Hundreds of Syrian children have been killed by conventional weapons. So why are chemical weapons worse?
This week, the United States attacked a Syrian air base, in response to the Syrian government's alleged use of chemical weapons.
The attack is a change in approach for US President Donald Trump, whose previous statements suggested he had no interest in attacking Syrian forces. Trump said the suspected use of chemical weapons, especially against children, compelled him to act.
When you kill innocent children, innocent babies, babies, little babies, with a chemical gas that is so lethal people were shocked to hear what gas it was, that crosses many many lines beyond a red line. Many many lines.- United States President Donald Trump.
But this is not the first time children have been killed during the Syrian civil war. According to UNICEF, more than 650 children were killed in Syria last year alone. That includes children killed by conventional weapons: mines, shells, and bombs.
Philosophy professor Michael Labossiere argues that it's inconsistent to treat chemical weapons as a 'red line,' when a government is already capable of causing death and suffering using conventional weaponry.
Labossiere teaches at Florida A&M University in Tallahassee, and blogs at talkingphilosophy.com . To him, using chemical weapons as a 'red line' is more about psychology than ethics, and implies killing children with bullets and bombs is tolerable, while gassing them is not.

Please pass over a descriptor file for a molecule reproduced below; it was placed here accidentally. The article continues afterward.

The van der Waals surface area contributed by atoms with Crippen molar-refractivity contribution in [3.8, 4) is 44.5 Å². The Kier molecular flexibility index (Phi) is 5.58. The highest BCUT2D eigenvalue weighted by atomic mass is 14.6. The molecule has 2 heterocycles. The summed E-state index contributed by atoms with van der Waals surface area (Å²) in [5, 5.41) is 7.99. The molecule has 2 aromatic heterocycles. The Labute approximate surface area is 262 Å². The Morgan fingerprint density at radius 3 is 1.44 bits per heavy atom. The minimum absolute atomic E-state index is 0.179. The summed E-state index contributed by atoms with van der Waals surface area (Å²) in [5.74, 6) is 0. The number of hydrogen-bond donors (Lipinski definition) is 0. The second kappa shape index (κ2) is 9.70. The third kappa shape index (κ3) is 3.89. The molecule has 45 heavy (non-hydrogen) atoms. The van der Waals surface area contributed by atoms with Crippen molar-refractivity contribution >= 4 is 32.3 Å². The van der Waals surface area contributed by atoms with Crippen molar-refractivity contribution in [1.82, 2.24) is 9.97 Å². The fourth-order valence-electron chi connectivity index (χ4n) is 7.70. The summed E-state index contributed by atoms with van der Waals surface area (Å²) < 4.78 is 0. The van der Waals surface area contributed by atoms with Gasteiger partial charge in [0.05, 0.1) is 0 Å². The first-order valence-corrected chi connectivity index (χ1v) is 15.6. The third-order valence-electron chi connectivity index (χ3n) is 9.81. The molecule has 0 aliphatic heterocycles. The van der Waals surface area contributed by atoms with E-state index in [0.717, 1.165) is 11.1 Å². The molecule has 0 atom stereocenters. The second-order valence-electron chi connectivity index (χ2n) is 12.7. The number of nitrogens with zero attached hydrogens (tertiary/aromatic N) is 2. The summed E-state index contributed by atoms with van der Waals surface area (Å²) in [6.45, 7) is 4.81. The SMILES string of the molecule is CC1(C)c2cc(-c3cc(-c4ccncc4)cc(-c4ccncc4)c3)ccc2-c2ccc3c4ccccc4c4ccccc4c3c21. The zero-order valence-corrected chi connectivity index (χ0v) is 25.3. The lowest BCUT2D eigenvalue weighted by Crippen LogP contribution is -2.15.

Being a chemical weapon itself doesn't necessarily make it worse, it's the suffering that matters."- Michael Labossiere, Professor Philosophy, Florida A&M University
Since conventional weapons are capable of causing great suffering, Labossiere suggests we question why chemical weapons are a 'red line.'
I would say the moral red line should be the killing of people, rather than killing them with chemical weapons.- Michael Labossiere
"I would say the moral red line should be the killing of people, rather than killing them with chemical weapons. The distinction between not killing people at all and killing them, is far greater than the moral distinction between killing people with conventional weapons, and killing them with chemical weapons. So if morally we say 'it's okay to have war and kill people,' once we accept that then say 'it's not okay to kill people with chemical weapons, that's a special red line' that seems morally problematic."